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C l o s i n g   t h e   P e o p l e   a n d   P r o c e s s   G a p     Figure  5:  Gains  for  companies  in  the  top  10%  of  their  markets  in  terms  of   training  uptake,  as  compared  with  companies  in  the  lower  50%,  and  average   increase  in  training  spend  (as  a  percent  of  wages).         Source:  The  impact  of  human  capital  and  human  capital  investments  on  company  performance.  Evidence  from   literature  and  European  survey  results,  the  European  Center  for  the  Development  of  Vocational  Training.     Perhaps  even  more  interesting  was  the  relative  difference  in  how  much  the  top  10%  spent  on  training  as   a  percent  of  wages  to  achieve  these  goals.  The  companies  with  higher  profitability  spent  on  average   0.6%  more,  the  ones  with  greater  productivity  spent  0.43%  more,  and  the  ones  with  higher  rates  of   innovation  spent  0.73%  more.  The  companies  that  performed  better  on  the  stock  market  spent  0.55%   more,  while  there  was  no  data  reported  for  the  percent  spent  achieving  higher  service  quality.  It’s  clear   from  this  study  that  a  relatively  small  investment  in  training  and  education  can  go  a  long  way  towards   meeting  a  wide  range  of  highly  strategic  corporate  objectives.     The  authors’  survey  of  several  dozen  studies  on  training  and  the  enterprise  showed  other  positive   results  as  well.  Lower  staff  turnover  and  improved  management/labor  relations  were  also  attributed  to   high  degrees  of  investment  in  training.  Other  studies,  such  as  the  one  published  in  2001  by  Alan  Barrett   and  Philip  O’Connell  of  the  Economic  Research  Institute  in  Dublin,  looked  at  whether  the  impact  of   training  at  a  company  in  a  given  year  (1993)  had  an  impact  on  not  just  productivity,  but  productivity   © 2 0 1 5   E A C    9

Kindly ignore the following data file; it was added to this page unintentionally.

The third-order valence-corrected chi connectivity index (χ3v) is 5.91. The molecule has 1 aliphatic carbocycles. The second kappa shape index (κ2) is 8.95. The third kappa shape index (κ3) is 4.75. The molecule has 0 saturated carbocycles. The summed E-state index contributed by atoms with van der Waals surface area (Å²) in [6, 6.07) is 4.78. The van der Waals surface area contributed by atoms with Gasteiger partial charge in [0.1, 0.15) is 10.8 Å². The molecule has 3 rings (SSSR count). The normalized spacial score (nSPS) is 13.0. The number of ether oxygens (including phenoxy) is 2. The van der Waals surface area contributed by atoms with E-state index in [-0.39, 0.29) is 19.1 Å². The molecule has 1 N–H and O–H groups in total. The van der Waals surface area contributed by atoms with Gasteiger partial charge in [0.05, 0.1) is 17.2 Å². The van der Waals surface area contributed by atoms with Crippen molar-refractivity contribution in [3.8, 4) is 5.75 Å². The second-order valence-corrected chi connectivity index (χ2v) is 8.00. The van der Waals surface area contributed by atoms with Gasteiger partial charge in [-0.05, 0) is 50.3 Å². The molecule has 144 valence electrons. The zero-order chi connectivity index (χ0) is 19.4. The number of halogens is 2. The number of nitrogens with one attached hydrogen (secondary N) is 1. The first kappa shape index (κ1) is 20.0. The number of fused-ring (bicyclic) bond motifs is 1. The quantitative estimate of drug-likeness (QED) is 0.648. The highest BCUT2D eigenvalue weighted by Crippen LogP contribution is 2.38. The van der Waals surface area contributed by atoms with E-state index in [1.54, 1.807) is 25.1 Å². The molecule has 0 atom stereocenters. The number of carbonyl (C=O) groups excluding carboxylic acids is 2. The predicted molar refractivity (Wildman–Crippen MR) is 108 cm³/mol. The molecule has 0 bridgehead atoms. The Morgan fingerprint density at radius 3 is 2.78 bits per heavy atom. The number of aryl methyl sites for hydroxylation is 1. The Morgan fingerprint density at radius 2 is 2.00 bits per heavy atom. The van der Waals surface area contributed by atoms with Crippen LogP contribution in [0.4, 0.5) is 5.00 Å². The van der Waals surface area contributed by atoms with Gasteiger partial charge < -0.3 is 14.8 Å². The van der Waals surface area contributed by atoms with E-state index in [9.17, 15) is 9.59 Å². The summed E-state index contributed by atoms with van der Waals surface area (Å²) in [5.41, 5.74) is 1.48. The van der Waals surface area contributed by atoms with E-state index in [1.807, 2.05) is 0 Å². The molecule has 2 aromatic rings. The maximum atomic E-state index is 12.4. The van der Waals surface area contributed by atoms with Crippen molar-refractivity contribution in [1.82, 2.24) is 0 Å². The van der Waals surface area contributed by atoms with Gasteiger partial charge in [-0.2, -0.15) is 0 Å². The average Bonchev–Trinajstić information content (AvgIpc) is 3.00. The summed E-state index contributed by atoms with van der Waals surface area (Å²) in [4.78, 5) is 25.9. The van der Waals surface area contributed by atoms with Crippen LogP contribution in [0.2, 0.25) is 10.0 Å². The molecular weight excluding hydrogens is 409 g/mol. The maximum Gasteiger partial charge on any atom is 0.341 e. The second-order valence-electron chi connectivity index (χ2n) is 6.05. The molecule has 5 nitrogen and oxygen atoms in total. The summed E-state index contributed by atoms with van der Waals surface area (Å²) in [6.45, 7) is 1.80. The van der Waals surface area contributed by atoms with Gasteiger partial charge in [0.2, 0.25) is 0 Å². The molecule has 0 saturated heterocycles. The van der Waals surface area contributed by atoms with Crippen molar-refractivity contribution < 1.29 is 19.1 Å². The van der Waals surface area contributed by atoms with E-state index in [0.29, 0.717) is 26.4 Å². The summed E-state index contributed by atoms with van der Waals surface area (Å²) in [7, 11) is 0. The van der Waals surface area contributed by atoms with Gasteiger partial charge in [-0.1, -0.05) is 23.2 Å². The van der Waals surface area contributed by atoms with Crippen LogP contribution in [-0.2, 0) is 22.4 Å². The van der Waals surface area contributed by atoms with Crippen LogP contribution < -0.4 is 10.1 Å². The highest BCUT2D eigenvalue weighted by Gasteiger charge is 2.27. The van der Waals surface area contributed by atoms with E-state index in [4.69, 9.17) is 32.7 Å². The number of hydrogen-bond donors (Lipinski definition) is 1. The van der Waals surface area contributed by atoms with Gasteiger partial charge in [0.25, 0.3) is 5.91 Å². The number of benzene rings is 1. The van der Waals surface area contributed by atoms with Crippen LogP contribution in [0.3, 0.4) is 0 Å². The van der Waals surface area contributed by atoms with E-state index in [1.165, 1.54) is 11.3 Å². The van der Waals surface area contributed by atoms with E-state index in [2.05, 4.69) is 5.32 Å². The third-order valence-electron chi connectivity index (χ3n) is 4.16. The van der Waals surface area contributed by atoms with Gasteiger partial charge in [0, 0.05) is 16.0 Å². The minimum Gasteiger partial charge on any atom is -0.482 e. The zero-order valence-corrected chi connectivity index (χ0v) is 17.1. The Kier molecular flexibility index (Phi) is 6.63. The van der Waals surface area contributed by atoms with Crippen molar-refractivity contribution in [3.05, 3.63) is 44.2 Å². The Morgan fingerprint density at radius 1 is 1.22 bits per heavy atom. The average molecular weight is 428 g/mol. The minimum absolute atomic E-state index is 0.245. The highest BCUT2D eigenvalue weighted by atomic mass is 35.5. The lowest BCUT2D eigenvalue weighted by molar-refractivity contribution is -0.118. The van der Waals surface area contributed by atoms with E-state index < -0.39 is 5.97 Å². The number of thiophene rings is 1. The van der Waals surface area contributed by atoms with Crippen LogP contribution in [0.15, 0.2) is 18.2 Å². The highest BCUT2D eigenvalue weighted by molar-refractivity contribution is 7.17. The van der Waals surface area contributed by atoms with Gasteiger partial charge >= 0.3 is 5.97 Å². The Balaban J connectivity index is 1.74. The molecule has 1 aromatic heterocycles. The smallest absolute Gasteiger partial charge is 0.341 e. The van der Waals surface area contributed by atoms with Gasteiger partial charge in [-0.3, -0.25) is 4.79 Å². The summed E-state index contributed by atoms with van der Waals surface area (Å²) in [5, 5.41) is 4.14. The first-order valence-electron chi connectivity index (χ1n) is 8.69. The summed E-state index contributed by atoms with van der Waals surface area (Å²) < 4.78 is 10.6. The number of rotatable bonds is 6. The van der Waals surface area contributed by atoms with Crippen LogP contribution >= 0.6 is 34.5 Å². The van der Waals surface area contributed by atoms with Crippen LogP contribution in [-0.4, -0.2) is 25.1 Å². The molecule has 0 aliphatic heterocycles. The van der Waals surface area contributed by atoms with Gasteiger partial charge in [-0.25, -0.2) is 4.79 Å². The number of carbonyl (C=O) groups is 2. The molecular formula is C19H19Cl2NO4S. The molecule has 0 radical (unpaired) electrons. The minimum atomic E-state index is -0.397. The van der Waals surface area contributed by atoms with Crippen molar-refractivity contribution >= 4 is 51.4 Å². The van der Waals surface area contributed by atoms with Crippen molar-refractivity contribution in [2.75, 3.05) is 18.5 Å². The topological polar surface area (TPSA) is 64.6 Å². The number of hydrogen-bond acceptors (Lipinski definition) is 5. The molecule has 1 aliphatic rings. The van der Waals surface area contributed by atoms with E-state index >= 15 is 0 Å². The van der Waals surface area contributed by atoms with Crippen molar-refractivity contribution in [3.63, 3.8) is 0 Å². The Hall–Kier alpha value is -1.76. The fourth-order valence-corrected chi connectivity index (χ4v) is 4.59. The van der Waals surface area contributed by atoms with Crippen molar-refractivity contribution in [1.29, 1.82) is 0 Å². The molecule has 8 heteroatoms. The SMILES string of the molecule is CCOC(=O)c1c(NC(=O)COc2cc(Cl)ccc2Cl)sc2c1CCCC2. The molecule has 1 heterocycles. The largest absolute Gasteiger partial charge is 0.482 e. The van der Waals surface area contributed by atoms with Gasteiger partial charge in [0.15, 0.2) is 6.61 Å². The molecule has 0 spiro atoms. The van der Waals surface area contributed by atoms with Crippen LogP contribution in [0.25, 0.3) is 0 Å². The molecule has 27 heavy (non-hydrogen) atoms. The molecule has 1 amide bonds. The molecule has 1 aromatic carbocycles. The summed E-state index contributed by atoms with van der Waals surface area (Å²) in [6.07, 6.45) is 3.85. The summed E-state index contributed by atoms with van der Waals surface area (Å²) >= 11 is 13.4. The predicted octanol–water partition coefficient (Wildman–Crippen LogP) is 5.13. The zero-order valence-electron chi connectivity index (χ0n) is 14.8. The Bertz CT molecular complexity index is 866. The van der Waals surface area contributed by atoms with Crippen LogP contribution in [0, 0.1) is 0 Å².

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C l o s i n g   t h e   P e o p l e   a n d   P r o c e s s   G a p     growth  as  well.  By  looking  at  the  change  in  worker  productivity  between  1993  and  1995,  the  authors   were  able  to  show  training  “to  have  a  positive  and  significant  effect  on  productivity  growth.”6     These  and  other  studies  in  the  US  and  Europe  show  that  investments  in  training  can  have  positive   impacts  across  the  board  and  that  SAP’s  focus  on  providing  state-­‐of-­‐the-­‐art  training  and  education   services  comes  at  a  perfect  time.  Ironically,  the  availability  of  these  studies  has  had  little  impact  on  the   spending  for  and  prioritization  of  training,  particularly  in  the  early  years  of  the  century,  which,  as  has   already  been  demonstrated,  was  a  period  of  stagnation  for  both  process  excellence  and  worker   productivity.  Much  of  the  blame  for  this  lack  of  impact  can  be  laid  firmly  at  the  feet  of  the  providers  of   training  and  education  technology  and  services,  most  of  which  were  focused  on  a  classroom  model  that   required  trainees  to  travel  to  training  centers  and  spend  days  at  a  time  “learning”  in  an  outmoded   setting  based  on  general-­‐purpose  training  materials  that  often  had  little  or  nothing  to  do  with  the  actual   system  that  the  trainees  were  expected  to  master.  It’s  small  wonder  that  this  approach  yielded  limited   results.     The  question  that  remains  is  whether  those  who  have  a  stake  in  reversing  this  stagnation  –  and  who   understandably  were  put-­‐off  by  the  poor  state  of  the  art  in  training  and  education  –  understand  what   training  and  education  can  do  to  help  close  an  enormous  set  of  gaps  in  people,  process,  IT,  and  business.   Is  training  finally  getting  the  recognition  it   deserves?     A  ray  of  hope  that  these  issues  are  helping  to  alter  perceptions  can  be  seen  in  a  study  published  in  2014   by  Oxford  Economics  and  supported  by  SAP.  The  study,  Workforce  2020,  The  Looming  Talent  Crisis,7   surveyed  more  than  2,700  executives  and  an  equal  number  of  employees  in  27  countries  regarding  the   critical  issues  relating  to  workforce  issues  in  the  enterprise  of  today  and  tomorrow.     Two  key  results  are  worth  mentioning  in  the  context  of  this  report.  The  first  is  that  the  need  for   improvements  in  training  surfaced  as  a  key  critical  path  for  the  companies  and  employees  surveyed:   Fully  44%  of  respondents  signaled  that  increases  in  training  were  required  in  order  to  deal  with  changes   in  the  workforce  (see  Figure  6).                                                                                                                             6 7  http://ftp.iza.org/dp51.pdf    http://www.successfactors.com/en_us/download.html?a=/content/dam/successfactors/en_us/resources/white-papers/sapworkforce2020-research-report.pdf   © 2 0 1 5   E A C    10